Saturday, November 7, 2009

5 Asian Men Changing The Face Of American Entertainment

Recently I've become much more aware of the involvement of Asian men in American entertainment. They're not your stereotypical Asian males portraying repulsive William Hung like traits causing nearly every Asian American male to cringe with embarrassment and sheer contempt. In fact, these guys really do possess talent and confidence. Confidence is of significance here since it is one of the major things Asian American women complain about their fellow Asian brethren lacking.

I remember I went on a verbal rampage complaining about how the White majority controlled media and entertainment industry continues to use these token ugly, dorky, fobby Asian males to incessantly reinforce and perpetuate negative stereotypes. This kind of shit had plagued me since the days of Long Duck Dong from Sixteen Candles. But even with the barrage of racist depictions of Asian men, I believe something positive transpired from it. William Hung may indeed be the Asian Male Anti-Christ but he also re-ignited a sense of social awareness absent in the Asian American community since the tragic death of Vincent Chin. And with awareness, change usually follows.

Granted there will always be those who only pitch-a-bitch about racial inequalities in society without actually trying to better themselves. I find this pointless since it does nothing for the advancement of the community after a while. I have no qualms over complaining if it is legitimate but it can lose its effectiveness over time if there is no follow up with action. Thankfully there are also those who use negativity as a driving force to break through racial barriers imposed upon us. They are the trailblazers who pave the way for others and serve as inspiration to succeed.

I consider the following Asian men as trailblazers. I look to them for inspiration in bettering myself.

  • Rain (Bi) - What can I say? The man is complete. Yes he's a tall singer, dancer, actor, fashion artist and owner of an entertainment company. Rain is a world renown artist despite what some of you may think. *AHEM* Newsweek. To call Rain "little-known on the global stage" is grossly inaccurate. He was voted as Time's Most Influential Person in 2006 which hit a nerve with Stephen Colbert envying Rain's top spot on the Time 100 list over his 2nd. LoL. They settled their beef on The Colbert Report in a danceoff. Steve, I love you man but just like a lame hip hop dance movie, "You Got Served!" Even if you're not a fan of his music, you have to respect his diligence and dedication in whatever project he takes on. Its no wonder why the Wachowski Bros. were blown away by his performance in Speed Racer and strongly recommended him as the LEAD ROLE for the upcoming blockbuster Ninja Assassin.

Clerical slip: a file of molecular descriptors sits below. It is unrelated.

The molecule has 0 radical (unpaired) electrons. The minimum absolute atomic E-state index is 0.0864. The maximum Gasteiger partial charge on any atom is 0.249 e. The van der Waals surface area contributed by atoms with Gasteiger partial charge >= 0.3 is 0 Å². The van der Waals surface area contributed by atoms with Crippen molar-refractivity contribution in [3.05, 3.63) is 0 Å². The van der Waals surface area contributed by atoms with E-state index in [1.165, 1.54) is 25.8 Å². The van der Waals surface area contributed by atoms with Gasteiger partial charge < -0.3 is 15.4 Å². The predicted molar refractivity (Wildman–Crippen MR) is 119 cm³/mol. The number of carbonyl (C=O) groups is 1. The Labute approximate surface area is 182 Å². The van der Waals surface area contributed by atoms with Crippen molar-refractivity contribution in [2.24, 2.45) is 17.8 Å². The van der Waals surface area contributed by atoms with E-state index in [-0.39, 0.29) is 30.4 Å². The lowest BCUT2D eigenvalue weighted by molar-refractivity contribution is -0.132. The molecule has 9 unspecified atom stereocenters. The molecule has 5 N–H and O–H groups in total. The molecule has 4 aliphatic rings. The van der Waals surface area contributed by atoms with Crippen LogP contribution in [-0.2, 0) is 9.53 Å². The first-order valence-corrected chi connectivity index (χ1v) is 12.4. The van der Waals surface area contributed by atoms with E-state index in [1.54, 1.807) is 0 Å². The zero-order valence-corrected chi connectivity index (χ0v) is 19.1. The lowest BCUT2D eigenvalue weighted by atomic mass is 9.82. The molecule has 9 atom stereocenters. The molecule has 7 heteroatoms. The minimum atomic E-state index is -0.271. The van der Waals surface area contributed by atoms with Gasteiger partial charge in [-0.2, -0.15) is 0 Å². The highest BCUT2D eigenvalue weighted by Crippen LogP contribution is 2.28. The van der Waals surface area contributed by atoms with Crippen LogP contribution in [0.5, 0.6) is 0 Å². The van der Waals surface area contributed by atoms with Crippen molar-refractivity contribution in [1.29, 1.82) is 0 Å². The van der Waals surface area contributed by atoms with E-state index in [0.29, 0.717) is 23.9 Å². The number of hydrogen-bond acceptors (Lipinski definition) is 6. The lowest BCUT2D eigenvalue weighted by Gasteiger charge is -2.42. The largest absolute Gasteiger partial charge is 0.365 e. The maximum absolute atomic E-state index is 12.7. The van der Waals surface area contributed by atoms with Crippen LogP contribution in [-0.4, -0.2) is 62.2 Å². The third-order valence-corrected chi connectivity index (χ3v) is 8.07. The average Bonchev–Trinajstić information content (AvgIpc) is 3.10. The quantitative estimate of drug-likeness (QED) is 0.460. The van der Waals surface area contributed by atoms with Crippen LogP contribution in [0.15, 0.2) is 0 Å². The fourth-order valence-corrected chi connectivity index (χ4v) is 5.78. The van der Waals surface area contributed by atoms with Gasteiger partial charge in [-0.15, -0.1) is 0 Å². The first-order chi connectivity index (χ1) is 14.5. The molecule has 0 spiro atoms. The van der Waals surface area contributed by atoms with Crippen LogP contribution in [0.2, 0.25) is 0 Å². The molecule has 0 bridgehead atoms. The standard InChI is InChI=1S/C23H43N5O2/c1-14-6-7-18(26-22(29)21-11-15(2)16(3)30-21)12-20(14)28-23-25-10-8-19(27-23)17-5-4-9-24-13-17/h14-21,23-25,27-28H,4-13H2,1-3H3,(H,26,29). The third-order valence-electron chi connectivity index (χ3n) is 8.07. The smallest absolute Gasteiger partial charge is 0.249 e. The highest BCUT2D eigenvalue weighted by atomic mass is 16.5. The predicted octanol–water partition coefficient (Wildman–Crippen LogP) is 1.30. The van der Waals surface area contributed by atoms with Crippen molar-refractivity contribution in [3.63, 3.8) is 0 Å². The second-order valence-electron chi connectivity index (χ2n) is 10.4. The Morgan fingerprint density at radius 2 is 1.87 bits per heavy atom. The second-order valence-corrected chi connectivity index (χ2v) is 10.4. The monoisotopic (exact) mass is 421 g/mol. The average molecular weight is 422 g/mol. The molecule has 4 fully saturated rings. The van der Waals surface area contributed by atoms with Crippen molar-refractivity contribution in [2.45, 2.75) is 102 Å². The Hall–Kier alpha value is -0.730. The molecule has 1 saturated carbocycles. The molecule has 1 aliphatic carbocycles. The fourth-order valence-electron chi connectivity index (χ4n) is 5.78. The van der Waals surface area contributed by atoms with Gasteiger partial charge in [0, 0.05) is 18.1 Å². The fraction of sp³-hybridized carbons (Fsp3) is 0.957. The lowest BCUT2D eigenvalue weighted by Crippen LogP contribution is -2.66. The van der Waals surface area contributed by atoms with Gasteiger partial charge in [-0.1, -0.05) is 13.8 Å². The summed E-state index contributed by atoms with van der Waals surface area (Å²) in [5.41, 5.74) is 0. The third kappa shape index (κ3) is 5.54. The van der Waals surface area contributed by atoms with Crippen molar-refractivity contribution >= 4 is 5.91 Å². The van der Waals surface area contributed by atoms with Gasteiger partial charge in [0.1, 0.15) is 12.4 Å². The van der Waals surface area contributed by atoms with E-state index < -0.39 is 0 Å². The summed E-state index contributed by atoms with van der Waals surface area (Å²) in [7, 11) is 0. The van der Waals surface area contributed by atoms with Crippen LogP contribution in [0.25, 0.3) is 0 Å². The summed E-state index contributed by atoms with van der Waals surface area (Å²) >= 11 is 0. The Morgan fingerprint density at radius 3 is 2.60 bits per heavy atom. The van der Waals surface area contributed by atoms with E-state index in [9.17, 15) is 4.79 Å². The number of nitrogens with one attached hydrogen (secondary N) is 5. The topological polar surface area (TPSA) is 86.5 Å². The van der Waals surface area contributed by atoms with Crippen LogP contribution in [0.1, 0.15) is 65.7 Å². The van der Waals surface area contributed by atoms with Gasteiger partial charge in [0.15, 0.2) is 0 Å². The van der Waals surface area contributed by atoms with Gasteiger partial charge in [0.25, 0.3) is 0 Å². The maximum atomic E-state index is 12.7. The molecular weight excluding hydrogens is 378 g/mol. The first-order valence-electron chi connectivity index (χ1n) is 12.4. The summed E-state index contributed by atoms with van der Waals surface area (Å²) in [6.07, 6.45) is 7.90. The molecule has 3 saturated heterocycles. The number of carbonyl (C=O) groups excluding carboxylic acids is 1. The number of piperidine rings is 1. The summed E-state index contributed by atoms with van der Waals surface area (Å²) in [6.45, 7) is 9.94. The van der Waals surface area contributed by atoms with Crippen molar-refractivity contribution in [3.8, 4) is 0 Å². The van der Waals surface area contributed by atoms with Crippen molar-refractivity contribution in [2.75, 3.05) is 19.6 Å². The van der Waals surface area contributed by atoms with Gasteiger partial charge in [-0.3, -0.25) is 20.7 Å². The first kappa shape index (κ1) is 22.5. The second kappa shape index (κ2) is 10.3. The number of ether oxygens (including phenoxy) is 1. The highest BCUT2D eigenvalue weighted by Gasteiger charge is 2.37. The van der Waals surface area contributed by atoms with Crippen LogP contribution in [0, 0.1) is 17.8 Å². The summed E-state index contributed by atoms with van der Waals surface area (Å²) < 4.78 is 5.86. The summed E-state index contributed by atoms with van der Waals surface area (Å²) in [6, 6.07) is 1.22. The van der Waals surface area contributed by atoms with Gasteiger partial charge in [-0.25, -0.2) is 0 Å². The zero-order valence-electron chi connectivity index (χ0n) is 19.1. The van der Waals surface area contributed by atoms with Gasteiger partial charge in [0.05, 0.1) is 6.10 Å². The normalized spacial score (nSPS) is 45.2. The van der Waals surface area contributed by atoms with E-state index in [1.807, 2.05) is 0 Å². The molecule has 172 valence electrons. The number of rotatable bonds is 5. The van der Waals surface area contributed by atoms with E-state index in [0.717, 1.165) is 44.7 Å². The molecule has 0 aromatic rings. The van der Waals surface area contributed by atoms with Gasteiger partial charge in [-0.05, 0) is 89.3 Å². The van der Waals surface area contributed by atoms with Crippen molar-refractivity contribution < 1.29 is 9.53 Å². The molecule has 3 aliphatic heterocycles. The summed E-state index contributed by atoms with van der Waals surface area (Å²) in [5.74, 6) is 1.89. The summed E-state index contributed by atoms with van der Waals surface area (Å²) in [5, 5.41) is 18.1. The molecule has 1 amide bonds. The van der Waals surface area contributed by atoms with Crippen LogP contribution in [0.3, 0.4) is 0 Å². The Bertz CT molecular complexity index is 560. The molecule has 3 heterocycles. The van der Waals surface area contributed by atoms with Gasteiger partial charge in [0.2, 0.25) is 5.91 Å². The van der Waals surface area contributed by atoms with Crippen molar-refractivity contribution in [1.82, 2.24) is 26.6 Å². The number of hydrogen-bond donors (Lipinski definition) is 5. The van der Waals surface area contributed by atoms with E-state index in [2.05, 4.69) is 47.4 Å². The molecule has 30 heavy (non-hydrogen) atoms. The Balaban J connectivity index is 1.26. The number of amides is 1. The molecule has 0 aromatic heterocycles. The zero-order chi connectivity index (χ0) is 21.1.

• Eliot Chang - One of the funniest standup comedians I've seen in a long time and it's refreshing. He is clearly a professional. If he keeps it up, I will definitely put him in the same league of standup legends like Carlin, Pryor, Murphy, Hedburg and Chappelle. Some of you may disagree with me but this guy is seriously a pro. Just watch one of my favorite bits he does on "Dumb Girls". I cried out of laughter.

    I truly believe he doesn't get much exposure as other comedians because 1) he's an Asian American male and 2) doesn't cater to pleasing the mainstream by reinforcing negative stereotypes. Eliot even addresses this issue in a standup comparing Asian American comedians to UFOs. "You know there out there but you just haven't seen one." If that doesn't convince you then think of it this way. When an Asian guy comes on stage most of you aren't saying to yourself, "Finally! An Asian. Now its gonna get good!". Guilty as charged.